Q I am sure all dogs handle the cold differently , but Sierra loves the cold . Sierra is a house dog but as a daily hiker in California , she is exposed to rain and cold weather for several hours daily during the winter months . thus , she handles the cols very well . at night when tent sleeping with temperatures below freezing , she wears a thin light weight sweater , just enough to keep her body heat insulated .See photo below .
If Sierra is wet at bedtime I squeeze off excess water from her body with a small wash rag before allowing her to enter the tent .
Note I carry a two person Big Agnas tent .Note , we have been locked down for 32 + hours in a storm--- rain and snow . We ventured outside only as necessary . Under these conditions , I did cover her with a rain jacket at night . However when traveling in the rain and snow , she wears nothing .

I hope that these three series are of some help in training your 
dog for the duties of trail life . If you have any questions about 
trail dog training , contact me at
Include your phone number as often verbal conservation 
is easier than written communication .

Tuesday, May 5, 2015

Trail Dog Training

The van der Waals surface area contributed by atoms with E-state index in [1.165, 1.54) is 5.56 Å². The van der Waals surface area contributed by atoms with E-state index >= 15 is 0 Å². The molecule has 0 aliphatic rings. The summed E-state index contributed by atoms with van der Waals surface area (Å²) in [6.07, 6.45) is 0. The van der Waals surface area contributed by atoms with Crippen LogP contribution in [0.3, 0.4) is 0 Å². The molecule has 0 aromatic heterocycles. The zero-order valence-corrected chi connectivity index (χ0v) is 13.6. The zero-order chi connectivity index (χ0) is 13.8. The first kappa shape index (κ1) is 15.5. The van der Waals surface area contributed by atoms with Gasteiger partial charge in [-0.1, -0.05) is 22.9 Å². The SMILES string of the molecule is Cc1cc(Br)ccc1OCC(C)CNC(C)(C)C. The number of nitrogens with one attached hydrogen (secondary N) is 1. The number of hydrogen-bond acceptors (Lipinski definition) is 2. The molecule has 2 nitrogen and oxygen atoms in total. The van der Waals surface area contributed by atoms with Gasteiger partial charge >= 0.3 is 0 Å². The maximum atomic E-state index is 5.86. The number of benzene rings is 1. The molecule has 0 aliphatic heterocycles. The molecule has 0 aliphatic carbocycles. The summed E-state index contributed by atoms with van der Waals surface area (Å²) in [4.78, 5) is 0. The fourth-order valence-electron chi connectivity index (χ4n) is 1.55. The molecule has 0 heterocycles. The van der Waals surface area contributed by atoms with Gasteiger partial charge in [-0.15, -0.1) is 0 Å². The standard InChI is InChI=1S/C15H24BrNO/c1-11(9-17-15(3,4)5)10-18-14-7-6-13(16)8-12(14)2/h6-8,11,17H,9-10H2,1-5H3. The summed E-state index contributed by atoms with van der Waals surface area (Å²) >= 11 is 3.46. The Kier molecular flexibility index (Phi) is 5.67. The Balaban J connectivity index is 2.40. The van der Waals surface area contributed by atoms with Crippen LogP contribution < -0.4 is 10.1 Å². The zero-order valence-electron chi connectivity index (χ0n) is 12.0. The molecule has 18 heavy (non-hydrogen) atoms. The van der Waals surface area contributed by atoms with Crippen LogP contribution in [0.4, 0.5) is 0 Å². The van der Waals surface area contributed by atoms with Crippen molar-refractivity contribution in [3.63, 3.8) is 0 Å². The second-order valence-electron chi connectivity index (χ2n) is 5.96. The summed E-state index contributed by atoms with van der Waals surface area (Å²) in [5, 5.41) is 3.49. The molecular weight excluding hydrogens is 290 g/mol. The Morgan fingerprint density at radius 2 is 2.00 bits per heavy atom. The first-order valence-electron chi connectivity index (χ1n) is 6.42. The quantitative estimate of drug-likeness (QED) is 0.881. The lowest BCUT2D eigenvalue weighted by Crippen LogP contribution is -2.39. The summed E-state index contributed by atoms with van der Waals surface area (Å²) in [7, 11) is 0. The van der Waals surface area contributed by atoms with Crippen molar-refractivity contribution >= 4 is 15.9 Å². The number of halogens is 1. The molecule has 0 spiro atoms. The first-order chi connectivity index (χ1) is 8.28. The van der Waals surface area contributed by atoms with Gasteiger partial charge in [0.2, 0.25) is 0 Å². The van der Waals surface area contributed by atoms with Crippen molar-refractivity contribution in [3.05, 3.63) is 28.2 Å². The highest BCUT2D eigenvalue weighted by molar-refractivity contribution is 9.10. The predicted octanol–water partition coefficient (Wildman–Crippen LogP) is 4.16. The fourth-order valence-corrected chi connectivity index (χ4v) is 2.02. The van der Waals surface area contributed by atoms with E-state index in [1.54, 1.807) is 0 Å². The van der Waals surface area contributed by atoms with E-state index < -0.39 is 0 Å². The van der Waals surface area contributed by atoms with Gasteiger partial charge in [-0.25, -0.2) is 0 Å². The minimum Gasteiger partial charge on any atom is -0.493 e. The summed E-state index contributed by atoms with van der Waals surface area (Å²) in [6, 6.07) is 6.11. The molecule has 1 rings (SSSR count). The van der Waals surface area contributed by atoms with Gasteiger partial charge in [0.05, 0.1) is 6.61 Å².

Basic Trail Dog Training

Photo below is Sierra  on Cerro Alto Summit
located in San Luis Obispo County Calif.
between Atascadero and Morro Bay on highway 41 .
Sierra is my hard working daily hiking companion .
She is three years old and well trained in trail dog 
skill sets . 

This posting is the second in a series of trail dog training suggestions .
My goal is to impress the viewer with the importance of teaching their dog 
basic manners and skills that can be used on trail hiking adventures .

I have often heard it said that dogs should be on a leash when hiking , 
however the below photos illustrating some of the routine trail situations 
encountered by hikers make a leashed dog impractical !
Below we see a common water crossing by a hiker , followed by a 
photo of my dog Sierra awaiting her turn and command to cross the stream .
The command " sit "  " stay " and " follow " are very important .
After viewing the below photos , please enjoy the three minute video
that shows Sierra in action !

Below is Sierra Awaiting her turn to cross .
Note that that I removed sierra's heavy pack for the log crossing .
because of the difficult balance situation .

 Sierra below carrying her heavy pack  while rock hopping across .
The pack weighs 16 lbs.

below a very narrow trail on a steep slope  , a dog leashed while carrying a heavy pack
and using two treking poles is not practical . A dog must be trained to maintain it's
hiking position and avoid conflict with her hiking group . 

The short video below brings it all together .
Enjoy !!